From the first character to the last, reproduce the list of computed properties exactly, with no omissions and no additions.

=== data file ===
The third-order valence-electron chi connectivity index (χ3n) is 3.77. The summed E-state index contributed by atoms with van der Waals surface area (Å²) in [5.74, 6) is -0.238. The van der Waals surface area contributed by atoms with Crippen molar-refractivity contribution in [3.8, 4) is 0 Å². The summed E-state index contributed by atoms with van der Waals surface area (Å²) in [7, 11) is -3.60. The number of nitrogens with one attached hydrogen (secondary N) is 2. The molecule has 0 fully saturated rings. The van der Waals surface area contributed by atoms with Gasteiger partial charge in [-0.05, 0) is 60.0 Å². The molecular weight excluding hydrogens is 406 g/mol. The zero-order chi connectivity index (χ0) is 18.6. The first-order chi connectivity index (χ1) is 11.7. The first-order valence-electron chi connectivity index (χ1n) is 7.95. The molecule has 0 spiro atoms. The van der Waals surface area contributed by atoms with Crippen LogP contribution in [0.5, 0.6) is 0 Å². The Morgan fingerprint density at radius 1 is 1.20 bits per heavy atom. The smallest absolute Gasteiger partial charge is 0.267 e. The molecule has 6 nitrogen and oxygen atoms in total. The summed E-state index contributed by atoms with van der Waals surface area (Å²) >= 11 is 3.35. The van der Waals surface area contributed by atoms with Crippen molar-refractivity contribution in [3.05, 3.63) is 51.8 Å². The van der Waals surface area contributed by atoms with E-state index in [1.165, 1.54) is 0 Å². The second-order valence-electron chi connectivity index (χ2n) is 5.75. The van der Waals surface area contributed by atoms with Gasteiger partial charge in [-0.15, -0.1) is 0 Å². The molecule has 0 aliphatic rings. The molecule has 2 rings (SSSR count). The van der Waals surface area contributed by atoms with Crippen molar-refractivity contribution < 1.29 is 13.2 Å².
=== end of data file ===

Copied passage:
The third-order valence-electron chi connectivity index (χ3n) is 3.77. The summed E-state index contributed by atoms with van der Waals surface area (Å²) in [5.74, 6) is -0.238. The van der Waals surface area contributed by atoms with Crippen molar-refractivity contribution in [3.8, 4) is 0 Å². The summed E-state index contributed by atoms with van der Waals surface area (Å²) in [7, 11) is -3.60. The number of nitrogens with one attached hydrogen (secondary N) is 2. The molecule has 0 fully saturated rings. The van der Waals surface area contributed by atoms with Gasteiger partial charge in [-0.05, 0) is 60.0 Å². The molecular weight excluding hydrogens is 406 g/mol. The zero-order chi connectivity index (χ0) is 18.6. The first-order chi connectivity index (χ1) is 11.7. The first-order valence-electron chi connectivity index (χ1n) is 7.95. The molecule has 0 spiro atoms. The van der Waals surface area contributed by atoms with Crippen LogP contribution in [0.5, 0.6) is 0 Å². The Morgan fingerprint density at radius 1 is 1.20 bits per heavy atom. The smallest absolute Gasteiger partial charge is 0.267 e. The molecule has 6 nitrogen and oxygen atoms in total. The summed E-state index contributed by atoms with van der Waals surface area (Å²) >= 11 is 3.35. The van der Waals surface area contributed by atoms with Crippen molar-refractivity contribution in [3.05, 3.63) is 51.8 Å². The van der Waals surface area contributed by atoms with E-state index in [1.165, 1.54) is 0 Å². The second-order valence-electron chi connectivity index (χ2n) is 5.75. The van der Waals surface area contributed by atoms with Gasteiger partial charge in [-0.15, -0.1) is 0 Å². The molecule has 0 aliphatic rings. The molecule has 2 rings (SSSR count). The van der Waals surface area contributed by atoms with Crippen molar-refractivity contribution < 1.29 is 13.2 Å².